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— Afghanistan’s president has accused U.S. forces of continuing to capture and hold Afghans in violation of an agreement signed earlier this year between the two countries.

Hamid Karzai’s late Sunday statement, which did not include any specific demands for the U.S., was made days after the beginning of negotiations on a bilateral security agreement that will govern the U.S. military presence in the country after the majority of troops draw down in 2014.

Karzai’s critics say he frequently strikes populist, nationalist stances that give him leverage in talks with the Americans.

The Afghan president said some detainees are still being held by U.S. forces even though Afghan judges have ruled that they be released. He also decried the continued arrest of Afghans by U.S. forces.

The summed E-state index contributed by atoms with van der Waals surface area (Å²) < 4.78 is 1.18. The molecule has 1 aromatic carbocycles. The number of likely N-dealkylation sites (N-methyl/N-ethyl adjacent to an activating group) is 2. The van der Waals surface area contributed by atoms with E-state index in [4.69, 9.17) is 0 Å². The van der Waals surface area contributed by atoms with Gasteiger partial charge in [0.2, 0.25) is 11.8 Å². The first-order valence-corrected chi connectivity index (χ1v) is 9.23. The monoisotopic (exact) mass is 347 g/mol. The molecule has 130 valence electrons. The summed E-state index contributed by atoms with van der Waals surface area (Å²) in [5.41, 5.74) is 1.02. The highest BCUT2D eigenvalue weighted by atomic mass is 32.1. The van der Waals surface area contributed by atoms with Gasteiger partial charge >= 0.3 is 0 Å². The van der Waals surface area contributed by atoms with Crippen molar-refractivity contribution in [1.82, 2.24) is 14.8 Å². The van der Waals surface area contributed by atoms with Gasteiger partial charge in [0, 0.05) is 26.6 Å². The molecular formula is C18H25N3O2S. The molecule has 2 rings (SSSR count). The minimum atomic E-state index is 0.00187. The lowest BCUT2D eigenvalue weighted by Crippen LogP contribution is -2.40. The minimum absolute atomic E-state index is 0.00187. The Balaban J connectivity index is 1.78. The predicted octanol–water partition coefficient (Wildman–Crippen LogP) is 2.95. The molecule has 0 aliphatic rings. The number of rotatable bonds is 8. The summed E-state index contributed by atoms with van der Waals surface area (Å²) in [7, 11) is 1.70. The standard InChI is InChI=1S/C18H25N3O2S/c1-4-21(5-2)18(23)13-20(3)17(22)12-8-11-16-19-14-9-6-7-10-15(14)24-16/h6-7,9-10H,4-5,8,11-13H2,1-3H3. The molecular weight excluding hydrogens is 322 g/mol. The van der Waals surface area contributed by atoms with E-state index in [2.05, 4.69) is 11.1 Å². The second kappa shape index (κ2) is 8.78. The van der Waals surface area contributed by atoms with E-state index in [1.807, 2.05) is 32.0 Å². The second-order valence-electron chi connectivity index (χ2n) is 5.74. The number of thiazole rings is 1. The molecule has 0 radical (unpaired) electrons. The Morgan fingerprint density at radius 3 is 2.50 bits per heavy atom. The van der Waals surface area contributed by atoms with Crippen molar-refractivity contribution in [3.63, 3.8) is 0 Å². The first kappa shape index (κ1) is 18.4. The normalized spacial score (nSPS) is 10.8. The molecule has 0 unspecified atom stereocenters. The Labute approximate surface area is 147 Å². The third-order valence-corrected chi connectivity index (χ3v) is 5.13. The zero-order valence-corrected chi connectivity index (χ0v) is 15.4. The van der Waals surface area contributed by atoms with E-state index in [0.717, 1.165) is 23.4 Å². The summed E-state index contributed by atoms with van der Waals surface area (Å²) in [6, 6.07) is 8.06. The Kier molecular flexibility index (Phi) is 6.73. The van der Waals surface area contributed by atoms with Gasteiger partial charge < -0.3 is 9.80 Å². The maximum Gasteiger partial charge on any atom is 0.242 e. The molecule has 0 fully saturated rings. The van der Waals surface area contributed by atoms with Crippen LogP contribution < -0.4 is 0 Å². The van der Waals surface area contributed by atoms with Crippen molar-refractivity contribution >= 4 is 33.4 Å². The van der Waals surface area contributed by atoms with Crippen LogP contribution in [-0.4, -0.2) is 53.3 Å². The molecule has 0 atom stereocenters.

The two countries signed the detainee transfer pact in March but the handover of detention facilities has been slowed by the U.S., which has argued both that the Afghans are not ready to take over their management and insisted that the Afghan government agree to hold without trial some detainees that the U.S. deems too dangerous to release.

“These acts are completely against the agreement that has been signed between Afghanistan and the U.S. President,” said the statement, released by Karzai’s office after the president was briefed by judicial authorities on the transfer.

He urged Afghan officials to “take serious measures” to push for taking over all responsibility for the detention center on the edge of the main U.S. base in eastern Afghanistan.

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